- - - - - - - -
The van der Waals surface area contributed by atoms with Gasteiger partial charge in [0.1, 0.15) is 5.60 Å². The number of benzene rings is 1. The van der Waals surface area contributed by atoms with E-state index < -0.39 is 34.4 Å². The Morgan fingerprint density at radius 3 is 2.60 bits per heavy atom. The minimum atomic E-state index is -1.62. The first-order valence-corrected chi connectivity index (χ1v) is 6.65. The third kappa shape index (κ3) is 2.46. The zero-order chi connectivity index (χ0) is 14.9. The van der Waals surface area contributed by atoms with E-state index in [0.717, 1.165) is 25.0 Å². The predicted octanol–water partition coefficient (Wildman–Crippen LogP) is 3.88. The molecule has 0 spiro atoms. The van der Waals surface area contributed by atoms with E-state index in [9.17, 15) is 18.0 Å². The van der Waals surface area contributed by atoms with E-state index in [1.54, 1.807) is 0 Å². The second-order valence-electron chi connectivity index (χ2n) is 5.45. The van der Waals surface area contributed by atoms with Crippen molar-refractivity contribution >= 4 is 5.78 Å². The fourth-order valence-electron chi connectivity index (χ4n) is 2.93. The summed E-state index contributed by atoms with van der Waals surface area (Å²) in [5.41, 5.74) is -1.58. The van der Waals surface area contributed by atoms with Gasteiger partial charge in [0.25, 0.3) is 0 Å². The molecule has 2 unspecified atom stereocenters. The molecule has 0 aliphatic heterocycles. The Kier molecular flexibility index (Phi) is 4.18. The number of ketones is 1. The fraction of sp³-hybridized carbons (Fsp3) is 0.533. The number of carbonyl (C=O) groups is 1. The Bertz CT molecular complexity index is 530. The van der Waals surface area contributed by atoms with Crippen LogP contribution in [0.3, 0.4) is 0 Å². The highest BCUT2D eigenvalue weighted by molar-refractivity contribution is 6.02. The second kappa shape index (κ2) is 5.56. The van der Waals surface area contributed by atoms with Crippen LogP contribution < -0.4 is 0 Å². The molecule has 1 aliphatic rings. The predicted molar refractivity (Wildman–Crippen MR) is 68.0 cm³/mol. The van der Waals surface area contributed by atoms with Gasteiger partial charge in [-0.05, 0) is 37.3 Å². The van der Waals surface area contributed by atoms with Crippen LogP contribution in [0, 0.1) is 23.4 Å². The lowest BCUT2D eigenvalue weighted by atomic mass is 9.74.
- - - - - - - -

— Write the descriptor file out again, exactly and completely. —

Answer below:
The van der Waals surface area contributed by atoms with Gasteiger partial charge in [0.1, 0.15) is 5.60 Å². The number of benzene rings is 1. The van der Waals surface area contributed by atoms with E-state index < -0.39 is 34.4 Å². The Morgan fingerprint density at radius 3 is 2.60 bits per heavy atom. The minimum atomic E-state index is -1.62. The first-order valence-corrected chi connectivity index (χ1v) is 6.65. The third kappa shape index (κ3) is 2.46. The zero-order chi connectivity index (χ0) is 14.9. The van der Waals surface area contributed by atoms with E-state index in [0.717, 1.165) is 25.0 Å². The predicted octanol–water partition coefficient (Wildman–Crippen LogP) is 3.88. The molecule has 0 spiro atoms. The van der Waals surface area contributed by atoms with E-state index in [9.17, 15) is 18.0 Å². The van der Waals surface area contributed by atoms with E-state index in [1.54, 1.807) is 0 Å². The second-order valence-electron chi connectivity index (χ2n) is 5.45. The van der Waals surface area contributed by atoms with Crippen molar-refractivity contribution >= 4 is 5.78 Å². The fourth-order valence-electron chi connectivity index (χ4n) is 2.93. The summed E-state index contributed by atoms with van der Waals surface area (Å²) in [5.41, 5.74) is -1.58. The van der Waals surface area contributed by atoms with Gasteiger partial charge in [0.25, 0.3) is 0 Å². The molecule has 2 unspecified atom stereocenters. The molecule has 0 aliphatic heterocycles. The Kier molecular flexibility index (Phi) is 4.18. The number of ketones is 1. The fraction of sp³-hybridized carbons (Fsp3) is 0.533. The number of carbonyl (C=O) groups is 1. The Bertz CT molecular complexity index is 530. The van der Waals surface area contributed by atoms with Crippen LogP contribution in [0.3, 0.4) is 0 Å². The highest BCUT2D eigenvalue weighted by molar-refractivity contribution is 6.02. The second kappa shape index (κ2) is 5.56. The van der Waals surface area contributed by atoms with Crippen LogP contribution < -0.4 is 0 Å². The molecule has 1 aliphatic rings. The predicted molar refractivity (Wildman–Crippen MR) is 68.0 cm³/mol. The van der Waals surface area contributed by atoms with Gasteiger partial charge in [-0.05, 0) is 37.3 Å². The van der Waals surface area contributed by atoms with Crippen LogP contribution in [0, 0.1) is 23.4 Å². The lowest BCUT2D eigenvalue weighted by atomic mass is 9.74.